Are Americans Still Stupid?*
Mr. Shenkman, the author of the new book, Just How Stupid Are We? Facing the Truth About the American Voter (Basic Books, June 2008), is an associate professor of history at George Mason University and editor of the university's History News Network.
Exactly one year ago this week the hardback of Just How Stupid Are We: Facing the Truth About the American Voter was published by Basic Books. Now there's a paperback edition available. Is the book still relevant?
After Barack Obama's election friends emailed me wondering if I still believed the voters are uninformed. Didn't Obama's election mean they were pretty smart?
Alas, the answer is no, I believe. And I am baffled that anybody could reach a different conclusion after the campaign we lived through. The highlights of the 2008 election included controversies over Obama's bowling score, his middle name Hussein, and Hillary's crying. These were not exactly issues of much weight at a time when the financial collapse of the country was happening before our eyes. And yet they drew extended media commentary.
The media was to blame for the deplorable low quality of much of the campaign. But I am firmly convinced that you get the campaign you deserve. If that is so we should be asking ourselves why did we deserve the campaign of 2008? Was it not because the voters found it easier to debate issues like Obama's bowling score than the complicated questions involving high finance?
Take the question of Obama's religion. Millions of voters paid so little attention to the news that they were easily bamboozled into believing that Barack Hussein Obama was a Muslim. On the eve of the election, confusion reigned. Polls indicated that 7 percent of the voters in the key battleground states of Florida and Ohio and 23 percent in Texas believed that Obama was a Muslim. In addition, and worse, more than 40 percent in Florida and Ohio reported that they did not know what his religion was. The arithmetic is horrifying: 7 percent + 40 percent = a near majority guilty of gross ignorance.
Americans did not come by their confusion by accident. A deliberate campaign was launched by Republicans to convince people that Obama's faith was in question. But what are we to make of voters who could be so easily bamboozled? This was not after all a complicated issue. Obama was a Christian and he said so on numerous occasions. At the height of the controversy involving his pastor, Obama gave a speech in which he professed his deep faith in Christianity. Said speech was widely disseminated.
Distinctions are in order if we are to understand these categories of uninformed voters. One such group, mercifully small, consisted of voters who were so busy living their lives in isolation from politics that when they were asked what Obama's religion was and they answered that they did not know it was because they really did not know, having paid little attention to the 2008 campaign. A second group, a little larger, was composed of voters who were either so racist or so suspicious of outsiders that they were prepared to believe almost anything about him. When they heard that Obama -- a politician about whom they knew little, given his recent introduction as a national figure -- shared the faith of the terrorists who attacked us on 9/11, they instantly believed it because it sounded negative, blocking out all contrary evidence. The third group, by far the largest, was made up of people who didn't know what to think, having heard conflicting information about Obama's religion. As one addled fellow told a Washington Post reporter,"It's like you're hearing about two different men with nothing in common. It makes it impossible to figure out what's true, or what you can believe."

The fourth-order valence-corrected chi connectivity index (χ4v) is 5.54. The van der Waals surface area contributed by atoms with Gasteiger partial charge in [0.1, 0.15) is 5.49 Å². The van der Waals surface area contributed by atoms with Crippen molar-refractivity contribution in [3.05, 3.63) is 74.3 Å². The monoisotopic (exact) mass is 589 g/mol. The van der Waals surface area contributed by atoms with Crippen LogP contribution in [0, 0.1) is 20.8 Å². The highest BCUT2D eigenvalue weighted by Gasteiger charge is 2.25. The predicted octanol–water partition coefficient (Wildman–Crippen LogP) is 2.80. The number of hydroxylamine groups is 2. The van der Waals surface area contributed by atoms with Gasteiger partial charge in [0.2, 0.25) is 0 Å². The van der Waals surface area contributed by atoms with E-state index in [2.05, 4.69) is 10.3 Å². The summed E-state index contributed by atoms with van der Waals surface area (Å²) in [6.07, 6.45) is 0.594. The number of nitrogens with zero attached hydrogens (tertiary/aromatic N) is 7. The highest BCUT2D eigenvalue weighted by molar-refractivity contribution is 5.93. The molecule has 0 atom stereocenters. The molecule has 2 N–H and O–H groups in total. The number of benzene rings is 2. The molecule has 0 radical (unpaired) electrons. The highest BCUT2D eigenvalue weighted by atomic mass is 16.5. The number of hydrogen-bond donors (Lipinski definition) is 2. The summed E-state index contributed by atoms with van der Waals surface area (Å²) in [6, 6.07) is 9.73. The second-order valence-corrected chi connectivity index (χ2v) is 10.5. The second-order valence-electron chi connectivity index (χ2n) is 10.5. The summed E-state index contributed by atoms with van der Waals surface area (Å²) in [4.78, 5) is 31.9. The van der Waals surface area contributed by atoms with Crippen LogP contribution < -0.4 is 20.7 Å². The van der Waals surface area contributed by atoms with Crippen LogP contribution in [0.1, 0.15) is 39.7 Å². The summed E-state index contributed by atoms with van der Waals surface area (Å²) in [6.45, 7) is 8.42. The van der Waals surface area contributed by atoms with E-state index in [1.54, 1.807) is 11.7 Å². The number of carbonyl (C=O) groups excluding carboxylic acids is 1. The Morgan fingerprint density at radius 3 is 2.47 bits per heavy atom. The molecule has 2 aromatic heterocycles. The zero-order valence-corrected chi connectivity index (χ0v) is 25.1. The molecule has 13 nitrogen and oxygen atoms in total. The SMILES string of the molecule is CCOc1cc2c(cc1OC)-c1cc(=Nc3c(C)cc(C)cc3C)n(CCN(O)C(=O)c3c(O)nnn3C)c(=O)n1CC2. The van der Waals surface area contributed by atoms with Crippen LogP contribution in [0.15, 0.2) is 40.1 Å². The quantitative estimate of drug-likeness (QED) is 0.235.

One is grateful that the third group was the largest. It gives one hope that for the vast majority of Americans information remains a vital consideration in the formation of opinion. But we are back again to the blasted problem that misinformation is as apt to be swallowed by people as factual information. More troubling, voters don't seem to know where to turn for reliable information. Why, we should all be asking, didn't people who were confused about Obama's religious affiliation know enough to consult a good reliable newspaper like the Washington Post or the New York Times to find out what professional journalists had reported? Has suspiciousness of the media gone so far that voters think they cannot trust mainstream journalists to give them the basic facts about a presidential candidate's religion? If so, then we are in far more trouble than anyone has imagined. This isn't Nazi Germany or the Soviet Union. The media can be trusted to get basic facts right most of the time. If people think journalists cannot be trusted to do this, then they are out of touch with reality.